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Monday, November 6, 2017

Penang flood

Penang island just experienced the worst flooding in the decade, perhaps even century! Georgetown had became Teh Tarik Town as most of the streets were flood with orange colored water from the downpour over the last weekend. Some areas even had chest deep water level. 

A lot have lost their homes, valuables, vehicles, and worst, some had lost their love ones. We're among the lucky ones where our operations and staffs are only slightly affected. We suffered losses due to damaged raw materials and finished goods. Still, these are only monetary losses. Thank god for that. Undelivered orders will be delayed as affected units will be scrapped and redone due to this natural (or man made even - global warming!) disaster.

Still, we must not forget the unfortunates and we pray deeply for them. 

Attached below is just the tip of the iceberg on how Georgetown was affected.

God bless the Penang and all flood victims. 

J&K Audio Design

Friday, November 3, 2017

GM70 Amplifier Review

GM70 tube amplifier review (a short one).

Domnic uses full set of transformers from J&K Audio Design - the GM70 output transformer, separate power transformer for B+ and filament transformers. 

Enjoy the pictures - very nicely done!

Short and sweet comments from Domnic!

The hum & hissing are not related to the transformers but the design of the amplifier. After several emails between Domnic and us, this issue is fixed by adding some additional circuit to the amplifier. The amplifier is as quiet as the deep wide universe now, and he's a very happy camper!

Some GM70 amplifier internal picture for those more technical minded. A lot of audiophile components are used, such as Mundorf electrolytic capacitors, Jensen PIO coupling capacitors, Kiwame carbon composition resistors and of course, full set of J&K transformers.

Again, this is as honest as it can be - review from real user! No alteration of the customer posts have been made.

J&K Audio Design

Saturday, October 28, 2017

Out of office

Hi guys,

We will be out of office for 1 week, on a business trip to China, starting 29th Oct'17.

Email access and response will be very slow as a lot of the websites we use are blocked in China, such as Google based applications and Facebook.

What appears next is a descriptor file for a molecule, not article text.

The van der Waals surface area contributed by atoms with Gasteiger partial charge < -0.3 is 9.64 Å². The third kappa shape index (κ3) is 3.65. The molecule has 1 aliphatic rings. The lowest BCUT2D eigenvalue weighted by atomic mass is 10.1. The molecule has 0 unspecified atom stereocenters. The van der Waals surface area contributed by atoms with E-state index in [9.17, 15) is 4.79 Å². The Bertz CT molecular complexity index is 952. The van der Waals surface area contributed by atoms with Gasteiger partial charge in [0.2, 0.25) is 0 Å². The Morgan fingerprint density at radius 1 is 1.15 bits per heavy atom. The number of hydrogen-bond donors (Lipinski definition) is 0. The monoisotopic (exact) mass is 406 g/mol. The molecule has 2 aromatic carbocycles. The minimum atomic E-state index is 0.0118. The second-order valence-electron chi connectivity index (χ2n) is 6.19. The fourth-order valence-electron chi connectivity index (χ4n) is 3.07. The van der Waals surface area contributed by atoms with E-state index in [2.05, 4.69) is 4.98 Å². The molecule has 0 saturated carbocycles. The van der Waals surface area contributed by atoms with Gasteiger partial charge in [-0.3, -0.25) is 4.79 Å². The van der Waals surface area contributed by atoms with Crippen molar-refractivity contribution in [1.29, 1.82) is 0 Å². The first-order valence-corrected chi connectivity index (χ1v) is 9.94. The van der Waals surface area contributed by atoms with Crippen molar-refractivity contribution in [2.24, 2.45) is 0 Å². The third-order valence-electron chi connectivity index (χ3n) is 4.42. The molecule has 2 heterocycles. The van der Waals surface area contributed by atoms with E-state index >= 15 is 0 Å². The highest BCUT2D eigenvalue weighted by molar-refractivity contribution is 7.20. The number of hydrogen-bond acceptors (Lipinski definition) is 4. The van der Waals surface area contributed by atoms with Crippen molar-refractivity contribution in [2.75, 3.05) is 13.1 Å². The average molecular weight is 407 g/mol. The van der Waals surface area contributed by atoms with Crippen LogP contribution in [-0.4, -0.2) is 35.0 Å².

Apologies for the late responses and any inconveniences caused is very regretted.

We will get back to you once we're back to office week after next. 

J&K Audio Design

Saturday, October 21, 2017

Quad Core Transformers

Return of the Quad Core Transformers 

3 years ago, we started making quad core transformers (or quad C core transformers) with refurbished C cores (amorphous cores, Permalloy / nickel cores). As they were refurbished C cores, the sizes and cores are not matched, and the electrical properties of the C cores are quite hard to control. We rate them as our entry Level 0 transformers at that time. You can see the previous links of these Quad Core (Quad C Core) transformers here:

We discontinued the above Level 0 Quad Core transformers as it did not live up to our expectations and quality control. After 3 years, we decided to re-introduce them! This round, we shall offer them as Level 2 transformers, and we are using brand new C cores to make such Quad Core (Quad C core) transformers. The types available are:

* Quad C Core / Quad Core Output Transformers
* Quad C Core / Quad Core Interstage Transformers
* Quad C core / Quad Core Input Transformers 
* Quad C core / Quad Core Super Charger Input Transformers 

They are about 35% more expensive than standard Level 2 transformers. They are much more difficult to make, and the efficiency is higher as the windings are surrounded 360deg (almost) by the cores. You can use the below link as price reference. Email us at the form on the right if you need an actual quotation.

For those transformers that are not on the list, email us for further details. We cannot list all of our transformers in the blog, apologies.